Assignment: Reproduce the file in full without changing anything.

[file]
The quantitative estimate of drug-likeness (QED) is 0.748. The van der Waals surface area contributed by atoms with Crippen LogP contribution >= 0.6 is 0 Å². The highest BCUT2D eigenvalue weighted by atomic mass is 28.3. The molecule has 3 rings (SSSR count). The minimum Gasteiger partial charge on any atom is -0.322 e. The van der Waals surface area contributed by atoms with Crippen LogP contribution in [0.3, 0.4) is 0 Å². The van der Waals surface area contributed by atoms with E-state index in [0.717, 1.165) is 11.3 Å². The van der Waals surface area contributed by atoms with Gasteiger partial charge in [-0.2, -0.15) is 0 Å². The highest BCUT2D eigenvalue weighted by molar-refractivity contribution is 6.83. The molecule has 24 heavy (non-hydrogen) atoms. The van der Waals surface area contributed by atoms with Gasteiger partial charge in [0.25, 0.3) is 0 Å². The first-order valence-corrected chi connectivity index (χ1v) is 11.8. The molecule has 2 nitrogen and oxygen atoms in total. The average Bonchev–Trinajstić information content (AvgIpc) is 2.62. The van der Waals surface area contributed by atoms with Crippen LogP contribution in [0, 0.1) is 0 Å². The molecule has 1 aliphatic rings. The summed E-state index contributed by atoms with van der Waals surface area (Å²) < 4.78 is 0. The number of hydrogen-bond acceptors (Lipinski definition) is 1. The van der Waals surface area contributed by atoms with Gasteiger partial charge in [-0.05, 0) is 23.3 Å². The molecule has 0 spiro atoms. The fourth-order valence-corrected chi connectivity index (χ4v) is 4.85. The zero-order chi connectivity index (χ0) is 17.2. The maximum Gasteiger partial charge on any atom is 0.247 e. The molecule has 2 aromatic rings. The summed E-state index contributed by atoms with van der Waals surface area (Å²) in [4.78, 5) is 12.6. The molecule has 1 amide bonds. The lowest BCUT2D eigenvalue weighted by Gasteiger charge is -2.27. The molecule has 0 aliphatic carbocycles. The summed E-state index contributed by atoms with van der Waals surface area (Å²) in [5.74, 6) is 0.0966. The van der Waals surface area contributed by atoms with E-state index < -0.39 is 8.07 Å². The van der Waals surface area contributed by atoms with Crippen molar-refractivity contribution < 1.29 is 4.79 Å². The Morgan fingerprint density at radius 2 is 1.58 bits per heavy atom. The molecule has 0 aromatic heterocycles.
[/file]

The quantitative estimate of drug-likeness (QED) is 0.748. The van der Waals surface area contributed by atoms with Crippen LogP contribution >= 0.6 is 0 Å². The highest BCUT2D eigenvalue weighted by atomic mass is 28.3. The molecule has 3 rings (SSSR count). The minimum Gasteiger partial charge on any atom is -0.322 e. The van der Waals surface area contributed by atoms with Crippen LogP contribution in [0.3, 0.4) is 0 Å². The van der Waals surface area contributed by atoms with E-state index in [0.717, 1.165) is 11.3 Å². The van der Waals surface area contributed by atoms with Gasteiger partial charge in [-0.2, -0.15) is 0 Å². The highest BCUT2D eigenvalue weighted by molar-refractivity contribution is 6.83. The molecule has 24 heavy (non-hydrogen) atoms. The van der Waals surface area contributed by atoms with Gasteiger partial charge in [0.25, 0.3) is 0 Å². The first-order valence-corrected chi connectivity index (χ1v) is 11.8. The molecule has 2 nitrogen and oxygen atoms in total. The average Bonchev–Trinajstić information content (AvgIpc) is 2.62. The van der Waals surface area contributed by atoms with Crippen LogP contribution in [0, 0.1) is 0 Å². The molecule has 1 aliphatic rings. The summed E-state index contributed by atoms with van der Waals surface area (Å²) < 4.78 is 0. The number of hydrogen-bond acceptors (Lipinski definition) is 1. The van der Waals surface area contributed by atoms with Gasteiger partial charge in [-0.05, 0) is 23.3 Å². The molecule has 0 spiro atoms. The fourth-order valence-corrected chi connectivity index (χ4v) is 4.85. The zero-order chi connectivity index (χ0) is 17.2. The maximum Gasteiger partial charge on any atom is 0.247 e. The molecule has 2 aromatic rings. The summed E-state index contributed by atoms with van der Waals surface area (Å²) in [4.78, 5) is 12.6. The molecule has 1 amide bonds. The lowest BCUT2D eigenvalue weighted by Gasteiger charge is -2.27. The molecule has 0 aliphatic carbocycles. The summed E-state index contributed by atoms with van der Waals surface area (Å²) in [5.74, 6) is 0.0966. The van der Waals surface area contributed by atoms with E-state index < -0.39 is 8.07 Å². The van der Waals surface area contributed by atoms with Crippen molar-refractivity contribution < 1.29 is 4.79 Å². The Morgan fingerprint density at radius 2 is 1.58 bits per heavy atom. The molecule has 0 aromatic heterocycles.